2 According to Cont. Th. 241, of both eyes, and, according to this source the nose of Pêganês was slit.
3 In late writers, the Emperor is designated as Michael the Drunkard (μelvoτýs), e.g. Glycas, ed. Bonn, 541, 546. Cp. Gen. 113 οἰνοφλυγίας, and Cont. Th. 251-252.
4 Our only useful source here is Simeon. Gen. and Cont. Th. slur over the murder of Michael, and exonerate Basil. According to Gen. 113, Basil's friends advised him to slay Michael, but he declined, and they did the deed themselves.
5 In Cont. Th. 250, he is called Basilikinos, where we learn that he was a brother of Constantine Kapnogenes who was afterwards Prefect of the City, and that he was one of Michael's fellows in his religious mummeries. According to this source (Constantine Porph.), Michael arrayed him in full Imperial dress and introduced him to the Senate with some doggrel verses.
red boots from his own feet and put them on. hesitated and looked at Basil, who signed to him not to obey. The Emperor furiously commanded him to do as he was bidden, and turning on Basil cried with an oath, "The boots become him better than you. I made you Emperor, and have I not the power to create another Emperor if I will?" Eudocia in tears, remonstrated: "The Imperial dignity is great, and we, unworthy as we are, have been honoured with it. It is not right that it should be brought into contempt." Michael replied, "Do not fear; I am perfectly serious; I am ready to make Basiliskianos Emperor." This incident seriously alarmed Basil. Some time later when Michael was hunting, a monk met him and gave him a paper which purposed to reveal a plot of Basil against his life. He then began to harbour designs against his colleague. He had small chance against
such an antagonist.
Basil struck the blow on Sept. 24, A.D. 867.2 Michael had bidden him and Eudocia to dinner in the Palace of St. Mamas. When Michael had drunk deeply, Basil made an excuse to leave the room, and entering the Imperial bedchamber tampered with the bolts of the door so that it could not be locked. He then returned to the table, and when the Emperor became drunk as usual, he conducted him to his bed and kissing his hand went out. The Keeper of the Private Wardrobe, who was accustomed to sleep in the Emperor's room, was absent on a commission, and Basiliskianos had been commanded to take his place. Michael sank on his bed in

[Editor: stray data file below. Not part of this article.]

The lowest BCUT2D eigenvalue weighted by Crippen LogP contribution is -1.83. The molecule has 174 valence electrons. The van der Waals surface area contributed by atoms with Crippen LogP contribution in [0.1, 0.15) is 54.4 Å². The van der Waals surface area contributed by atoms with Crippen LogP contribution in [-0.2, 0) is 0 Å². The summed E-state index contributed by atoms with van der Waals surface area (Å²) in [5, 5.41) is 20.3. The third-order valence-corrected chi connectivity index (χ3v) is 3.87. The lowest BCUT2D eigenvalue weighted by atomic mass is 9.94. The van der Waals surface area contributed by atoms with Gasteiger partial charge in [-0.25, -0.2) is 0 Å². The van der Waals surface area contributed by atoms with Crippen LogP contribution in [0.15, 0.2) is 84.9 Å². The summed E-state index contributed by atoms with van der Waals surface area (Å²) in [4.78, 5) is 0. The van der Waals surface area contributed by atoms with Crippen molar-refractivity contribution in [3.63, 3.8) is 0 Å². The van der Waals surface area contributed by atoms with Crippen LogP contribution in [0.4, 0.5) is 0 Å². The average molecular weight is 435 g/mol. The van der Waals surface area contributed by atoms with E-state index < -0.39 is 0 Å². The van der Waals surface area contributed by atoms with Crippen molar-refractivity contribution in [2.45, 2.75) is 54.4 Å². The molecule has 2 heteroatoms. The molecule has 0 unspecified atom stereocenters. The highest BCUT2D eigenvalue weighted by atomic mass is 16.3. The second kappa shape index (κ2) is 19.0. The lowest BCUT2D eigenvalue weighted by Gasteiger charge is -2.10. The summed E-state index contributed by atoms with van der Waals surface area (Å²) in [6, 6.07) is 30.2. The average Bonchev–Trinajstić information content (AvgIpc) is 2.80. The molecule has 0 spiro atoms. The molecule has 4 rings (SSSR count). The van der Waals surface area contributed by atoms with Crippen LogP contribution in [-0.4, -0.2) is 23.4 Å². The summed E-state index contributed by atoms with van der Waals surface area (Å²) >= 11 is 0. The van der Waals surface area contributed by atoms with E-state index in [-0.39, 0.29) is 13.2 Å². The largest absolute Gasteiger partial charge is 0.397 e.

1 Cont. Th. 249 (cp. 209) asserts an actual attempt on Basil's life in the hunting-field.
2 Tb. 210.
3 The Empress Theodora (who was now at liberty, see above, p. 169) had invited her son to dinner in the house of Anthemios, and Michael had ordered Rentakios, Keeper of the Wardrobe, to kill some game to send to his mother. Hirsch (66) has misapprehended this, for he says, “Theodora giebt ja im Palaste des Anthemios jenes Gastmahl, nach welchem Michael ermordet wird." It is clear that Theodora's dinner was to be held on a subsequent day; it is mentioned by Simeon only to account for the absence
of the Protovestiarios. Michael was murdered in the Palace of St. Mamas. That Theodora had been restored to liberty, though not to power, by a.d. 866, is illustrated by the letter which Pope Nicolas addressed to her (Nov. 866). But we can fix the resumption of her honours as Augusta to an earlier date, A.D. 863, for in triumphal aкта in Constantine, Cer. 332, which belong as I have shown to that year, "the honourable Augustae" celebrated; see below, p. 284, n. 4. The house of Anthemios (τὰ ̓Ανθεμίου) means perhaps not a 'palace," but (as Pargoire thinks, Boradion, 474) the monastery founded by her son-inlaw Alexios in the suburban quarter of Anthemios (see above, p. 127).